Alistair “Ubereem” Overeem
Employer: Golden Glory / Tatsujin Dojo
Misconception: The fighter in question is an unstoppable, brutal, violent KO machine.
Reality: Put on a ton of muscle and moved up to an inferior weight class and fought inferior competition for 3 years.
So why do so many in the MMA community have this belief that Alistair Overeem is some kind of terminator preying on innocent humans? The answer is simply in the painted picture that fans have made for themselves. The super hulk look, the scar, the hammer, the demeanor, all of these play a part, but to get down to the nuts and bolts of the discussion you just have to look at the fights. Make no mistake, this is not an article dedicated to bashing Alistair Overeem, he is a very good MMA fighter. This is a series of articles dedicated to what I believe are misconceptions brought on by a number of factors.
Now it’s not to say that if Ubereem fought the top heavyweights in the world that he couldn’t win, I believe he can be very competitive with the best the division has to offer. It’s the fans and even some media that have this idea in their head that he is an unstoppable knockout force that is invincible. When really, it’s sort of a highlight reel of Overeem dominating inferior competition that have fans thinking this way. Now part of it is the division he has decided to move up to. The heavyweight division, while extremely better than in the past, is still a relatively weak division. That’s just the nature of the beast.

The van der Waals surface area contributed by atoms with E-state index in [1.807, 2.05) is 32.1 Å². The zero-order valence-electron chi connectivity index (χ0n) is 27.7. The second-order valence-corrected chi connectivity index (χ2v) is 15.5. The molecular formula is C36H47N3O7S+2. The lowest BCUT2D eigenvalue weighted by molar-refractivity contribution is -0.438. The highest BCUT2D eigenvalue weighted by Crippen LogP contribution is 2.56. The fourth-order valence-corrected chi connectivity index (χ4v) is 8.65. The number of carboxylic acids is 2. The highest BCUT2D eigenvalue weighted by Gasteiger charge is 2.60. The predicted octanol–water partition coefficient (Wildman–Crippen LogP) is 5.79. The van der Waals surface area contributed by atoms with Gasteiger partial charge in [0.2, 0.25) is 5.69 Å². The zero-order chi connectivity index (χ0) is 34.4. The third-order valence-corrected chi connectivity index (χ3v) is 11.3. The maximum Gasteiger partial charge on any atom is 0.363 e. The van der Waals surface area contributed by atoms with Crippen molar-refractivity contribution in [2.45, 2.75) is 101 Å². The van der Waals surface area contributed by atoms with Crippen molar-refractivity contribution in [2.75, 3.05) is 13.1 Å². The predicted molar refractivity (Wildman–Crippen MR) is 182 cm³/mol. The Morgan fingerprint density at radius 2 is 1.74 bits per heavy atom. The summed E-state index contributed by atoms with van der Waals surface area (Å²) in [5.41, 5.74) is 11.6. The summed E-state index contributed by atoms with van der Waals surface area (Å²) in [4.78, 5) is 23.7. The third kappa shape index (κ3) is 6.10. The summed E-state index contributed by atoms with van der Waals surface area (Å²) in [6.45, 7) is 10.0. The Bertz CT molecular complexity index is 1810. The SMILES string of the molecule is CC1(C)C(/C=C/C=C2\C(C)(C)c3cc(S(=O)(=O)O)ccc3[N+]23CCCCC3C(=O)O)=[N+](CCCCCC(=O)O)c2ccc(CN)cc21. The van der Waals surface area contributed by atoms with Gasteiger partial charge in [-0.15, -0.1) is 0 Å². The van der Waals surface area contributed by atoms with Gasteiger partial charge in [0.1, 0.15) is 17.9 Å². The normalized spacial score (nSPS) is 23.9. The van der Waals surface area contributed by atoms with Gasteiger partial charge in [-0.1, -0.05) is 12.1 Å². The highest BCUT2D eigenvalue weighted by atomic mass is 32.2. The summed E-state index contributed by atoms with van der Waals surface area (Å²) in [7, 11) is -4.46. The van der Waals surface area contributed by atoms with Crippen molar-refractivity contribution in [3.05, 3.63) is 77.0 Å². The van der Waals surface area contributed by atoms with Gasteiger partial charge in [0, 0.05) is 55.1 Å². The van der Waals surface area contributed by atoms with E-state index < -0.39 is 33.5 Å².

There are parallels to be made between Ubereem and Fedor Emelianenko. When you think of Fedor, what comes to mind? Certainly you remember his great wins, but it’s hard to imagine a Fedor highlight reel without the bludgeonings of Zuluzhino, Gary Goodridge, Naoya Ogawa, Yuji Nagata etc. Now compare that to the likes of Tae Hyun Lee, Gary Goodridge(again), Tony Sylvester, James Thompson and it’s not all that different. You can even mention Mirko Crocop. At the height of Crocop’s popularity in the sport he was labeled as an absolute wrecking machine and he did have great wins as well, but what most remember are brutal KO’s of Minowaman and fighters wearing lucha libre masks.
Since moving up to heavyweight he has lost to Sergei Kharitonov and his only notable wins are Paul Buentello, Brett Rogers and a K-1 win over the notorious Badr Hari. He is a very good striker and what is always overlooked is that Overeem is simply a phenomenal grappler with an absolutely sick guillotine. What’s important to point out is that his weaknesses in the light heavyweight division, most notably his tendency to melt when he gets hit, will still carry over to his new super size me physique and weight division. Contrary to popular belief, muscles don’t mask a weakness in mixed martial arts and if Overeem is fighting good competition 2-3 times a year it will eventually rear it’s ugly head.
Ultimately, it’s about who your facing and what are doing against them.
Alistair Overeem is a top ten heavyweight, great mixed martial arts fighter with good muay-thai skills and very underrated grappling chops. Just like fellow heavyweights Fedor Emelianenko and Mirko Crocop, the misconceptions of invincibility and god like status mostly stem from fighting in a division that sucks and racking up aesthetically pleasing knockouts against inferior competition.
Stay tuned for more fighter misconceptions next week.